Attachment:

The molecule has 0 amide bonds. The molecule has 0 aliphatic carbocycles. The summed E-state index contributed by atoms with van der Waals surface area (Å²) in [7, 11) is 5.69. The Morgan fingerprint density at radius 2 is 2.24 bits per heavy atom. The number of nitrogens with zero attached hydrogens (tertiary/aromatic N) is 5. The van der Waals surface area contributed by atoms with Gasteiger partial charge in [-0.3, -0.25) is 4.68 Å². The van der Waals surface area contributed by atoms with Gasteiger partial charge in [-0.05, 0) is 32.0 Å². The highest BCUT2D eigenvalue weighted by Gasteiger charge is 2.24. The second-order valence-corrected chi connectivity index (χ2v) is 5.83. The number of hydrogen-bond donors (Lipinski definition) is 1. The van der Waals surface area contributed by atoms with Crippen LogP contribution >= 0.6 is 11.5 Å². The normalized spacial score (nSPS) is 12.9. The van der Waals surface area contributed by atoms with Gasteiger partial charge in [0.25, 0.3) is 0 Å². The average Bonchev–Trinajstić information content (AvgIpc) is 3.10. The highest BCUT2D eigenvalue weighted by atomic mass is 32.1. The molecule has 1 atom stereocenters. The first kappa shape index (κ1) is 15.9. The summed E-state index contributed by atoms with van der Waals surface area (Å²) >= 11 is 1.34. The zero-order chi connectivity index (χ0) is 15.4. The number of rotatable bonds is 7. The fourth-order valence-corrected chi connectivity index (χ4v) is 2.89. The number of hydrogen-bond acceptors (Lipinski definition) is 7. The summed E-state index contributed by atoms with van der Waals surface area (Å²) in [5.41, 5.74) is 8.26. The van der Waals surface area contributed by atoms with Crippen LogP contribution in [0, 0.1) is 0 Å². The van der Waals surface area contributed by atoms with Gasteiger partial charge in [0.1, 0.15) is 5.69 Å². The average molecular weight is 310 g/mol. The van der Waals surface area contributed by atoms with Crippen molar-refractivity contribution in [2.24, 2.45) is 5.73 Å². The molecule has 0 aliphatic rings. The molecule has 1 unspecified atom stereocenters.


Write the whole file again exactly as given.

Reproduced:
The molecule has 0 amide bonds. The molecule has 0 aliphatic carbocycles. The summed E-state index contributed by atoms with van der Waals surface area (Å²) in [7, 11) is 5.69. The Morgan fingerprint density at radius 2 is 2.24 bits per heavy atom. The number of nitrogens with zero attached hydrogens (tertiary/aromatic N) is 5. The van der Waals surface area contributed by atoms with Gasteiger partial charge in [-0.3, -0.25) is 4.68 Å². The van der Waals surface area contributed by atoms with Gasteiger partial charge in [-0.05, 0) is 32.0 Å². The highest BCUT2D eigenvalue weighted by Gasteiger charge is 2.24. The second-order valence-corrected chi connectivity index (χ2v) is 5.83. The number of hydrogen-bond donors (Lipinski definition) is 1. The van der Waals surface area contributed by atoms with Crippen LogP contribution >= 0.6 is 11.5 Å². The normalized spacial score (nSPS) is 12.9. The van der Waals surface area contributed by atoms with Gasteiger partial charge in [0.25, 0.3) is 0 Å². The average Bonchev–Trinajstić information content (AvgIpc) is 3.10. The highest BCUT2D eigenvalue weighted by atomic mass is 32.1. The molecule has 1 atom stereocenters. The first kappa shape index (κ1) is 15.9. The summed E-state index contributed by atoms with van der Waals surface area (Å²) >= 11 is 1.34. The zero-order chi connectivity index (χ0) is 15.4. The number of rotatable bonds is 7. The fourth-order valence-corrected chi connectivity index (χ4v) is 2.89. The number of hydrogen-bond acceptors (Lipinski definition) is 7. The summed E-state index contributed by atoms with van der Waals surface area (Å²) in [5.41, 5.74) is 8.26. The van der Waals surface area contributed by atoms with Crippen LogP contribution in [0, 0.1) is 0 Å². The van der Waals surface area contributed by atoms with Gasteiger partial charge in [0.1, 0.15) is 5.69 Å². The average molecular weight is 310 g/mol. The van der Waals surface area contributed by atoms with Crippen molar-refractivity contribution in [2.24, 2.45) is 5.73 Å². The molecule has 0 aliphatic rings. The molecule has 1 unspecified atom stereocenters.